Health and Wellness Coaches Positioned to Receive National Certification
New Agreement between the National Consortium for Credentialing of Health & Wellness Coaches and the National Board of Medical Examiners Positions Field for Growth
In what might be viewed as an agreement among strange bedfellows, the National Consortium for Credentialing of Health & Wellness Coaches (NCCHWC) has inked a deal with the National Board of Medical Examiners (NBME). The two will launch a national certification for individual health and wellness coaches in the US. The first period for applicants is expected to open in early 2017.
The media release positions the agreement on the certification as “ground[ing] both professional practice and education standards in the field of health and wellness coaching.”
The agreement is a culmination of over 6 years of work that began with the credit given to health coaches as useful allies in the Affordable Care Act’s efforts to shift the medical industry toward keeping people healthy. A summit in September 2010 was followed by other “key milestones” according to the notice: Job Task Analysis (required for any formal certification process) and a national validation survey to clarify the tasks performed, as well as the minimum requisite skills and knowledge needed for effective practice.
Karen Lawson, MD
Meg Jordan, PhD
Taking the lead in the effort were a quartet of national leaders in the field: Karen Lawson, MD, (pictured left), at the University of Minnesota; Meg Jordan, PhD, (pictured right), at the California Institute for Integral Studies; Ruth Wollever, PhD, (pictured below left),at Duke Integrative Medicine ; and Margaret Moore, MBA, (pictured below right), at Harvard Medical School affiliate McLean Hospital. They have all been supported by a broader board of directors.
Lawson calls the agreement a “pivotal event in the evolution of health and wellness coaching.” She credits the coaches’ new partner: “We appreciate the assessment expertise, psychometric rigor, testing implementation, and professional credibility offered by the National Board of Medical Examiners (NBME).”
The NBME has held the responsibility of “assessing physicians’ readiness to practice medicine” for 100 years. The agency apparently “identified the certification of health and wellness coaches as a vital priority in addressing the national crisis in unhealthy lifestyles.” David Eisenberg, MD, an advisor to the NBME who was recently featured in an IntegrativePractitioner.com article, “played matchmaker in bringing NCCWHC and NBME together” last year.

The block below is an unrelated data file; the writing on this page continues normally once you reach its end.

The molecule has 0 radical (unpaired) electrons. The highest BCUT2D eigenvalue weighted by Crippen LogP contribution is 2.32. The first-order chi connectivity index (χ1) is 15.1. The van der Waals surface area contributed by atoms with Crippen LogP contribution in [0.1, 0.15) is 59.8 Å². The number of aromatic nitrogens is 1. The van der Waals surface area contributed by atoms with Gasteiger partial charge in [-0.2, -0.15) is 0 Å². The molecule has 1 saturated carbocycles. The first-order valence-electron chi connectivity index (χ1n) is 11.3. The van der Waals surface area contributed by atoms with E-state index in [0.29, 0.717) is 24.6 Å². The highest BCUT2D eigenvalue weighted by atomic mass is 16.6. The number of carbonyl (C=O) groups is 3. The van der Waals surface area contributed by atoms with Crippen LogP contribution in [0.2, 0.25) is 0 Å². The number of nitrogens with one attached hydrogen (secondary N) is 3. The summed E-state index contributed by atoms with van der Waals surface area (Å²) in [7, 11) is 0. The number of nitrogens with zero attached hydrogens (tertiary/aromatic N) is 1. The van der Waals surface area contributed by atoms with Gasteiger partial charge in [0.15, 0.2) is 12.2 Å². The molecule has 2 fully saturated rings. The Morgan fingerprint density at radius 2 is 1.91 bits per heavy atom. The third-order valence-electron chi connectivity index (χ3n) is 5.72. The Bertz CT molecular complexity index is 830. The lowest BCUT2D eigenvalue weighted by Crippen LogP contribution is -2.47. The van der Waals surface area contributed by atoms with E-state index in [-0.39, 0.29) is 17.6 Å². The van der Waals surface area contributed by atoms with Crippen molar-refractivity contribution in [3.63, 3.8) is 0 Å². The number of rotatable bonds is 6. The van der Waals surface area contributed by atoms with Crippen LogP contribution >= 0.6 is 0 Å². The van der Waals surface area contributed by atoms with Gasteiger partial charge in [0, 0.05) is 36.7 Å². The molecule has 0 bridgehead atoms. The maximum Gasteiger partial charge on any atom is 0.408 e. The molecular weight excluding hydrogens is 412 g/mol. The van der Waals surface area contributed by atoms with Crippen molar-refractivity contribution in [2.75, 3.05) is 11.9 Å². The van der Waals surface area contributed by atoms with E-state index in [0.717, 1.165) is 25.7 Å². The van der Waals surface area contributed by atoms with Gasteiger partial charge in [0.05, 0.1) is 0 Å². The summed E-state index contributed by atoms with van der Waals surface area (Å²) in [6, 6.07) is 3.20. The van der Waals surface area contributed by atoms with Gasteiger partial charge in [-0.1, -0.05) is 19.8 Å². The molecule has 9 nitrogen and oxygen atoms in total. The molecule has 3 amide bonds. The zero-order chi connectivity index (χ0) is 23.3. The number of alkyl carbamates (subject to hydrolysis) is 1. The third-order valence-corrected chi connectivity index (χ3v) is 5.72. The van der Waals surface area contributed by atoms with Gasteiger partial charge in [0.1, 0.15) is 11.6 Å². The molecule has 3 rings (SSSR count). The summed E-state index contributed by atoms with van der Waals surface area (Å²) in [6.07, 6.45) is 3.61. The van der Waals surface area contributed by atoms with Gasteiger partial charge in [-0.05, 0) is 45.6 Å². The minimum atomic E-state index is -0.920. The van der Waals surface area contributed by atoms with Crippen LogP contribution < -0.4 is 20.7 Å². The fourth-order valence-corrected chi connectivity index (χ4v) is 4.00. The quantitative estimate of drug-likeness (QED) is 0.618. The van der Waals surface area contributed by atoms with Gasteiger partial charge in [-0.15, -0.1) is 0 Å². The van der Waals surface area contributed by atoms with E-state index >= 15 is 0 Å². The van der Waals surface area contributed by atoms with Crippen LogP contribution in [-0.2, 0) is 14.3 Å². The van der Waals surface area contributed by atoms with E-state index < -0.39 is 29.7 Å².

Margaret Moore, MBA
The plan with this “long-term strategic relationship” is based on an assumption that “both organizations envision a professional community that is dedicated to high quality and continuous improvement and an advocate for the development and certification of high-quality coaching skills across healthcare, academia, and industry.” NBME president Donald Melnick, MD, is quoted saying that “moving the spectrum [of health] beyond physicians to include health and wellness coaches dedicated to helping the public with lifestyle improvement is part of our long-term vision.”
Comment: Start with a robust convening. Set a clear goal on the obvious value of a quality standard for the fractionalized health and wellness coaching field. Aggregate a top-flight leadership team. Attract philanthropic support. This seemed like a slam dunk.
After helping organizing some chiropractic and naturopathic representation at the September 2010 kick-off, and experiencing it directly, I have been utterly surprised that the journey to this point has taken so long. The glitch was that for some reason the group simply could not attract the kind of significant funding that the effort merited. I imagined that someone from the Bravewell Collaborative of philanthropists in integrative medicine, for example, would adopt the project.
Yet while the NCCHWC team pulled in grants of $10,000 or so and many self-funded the initiative, the big dollars did not come. The work, instead, was forced to move on the sheer perseverance of the leadership group. By necessity, coaching has come into being with a national certification standard through the kind of entrepreneurial sweat equity – equity in the cause, rather than something that funds retirement - that created the programs, licensing, and national certification infrastructure for the chiropractic, acupuncture, naturopathic medicine, massage and direct entry midwifery fields.
The NBME connection, through Eisenberg, is another surprising curve-ball. It will be interesting to see how this co-habitation with the field of medicine will work out. In an electronic note to The Integrator, a close participant wrote: “The health coaches have jumped in bed with the National Board of Medical Examiners. An amazing evolution in this country, when you think of the shift from 50 years ago when lifestyle factors didn’t much matter’ to now, today, when lifestyle interventions and talking to people in ways that motivate them are finally viewed as critical!”
Credit this sterling quartet, and the next layer of support around them. Here’s hoping the NBCE holds the NCCHWC as a sacred chalice.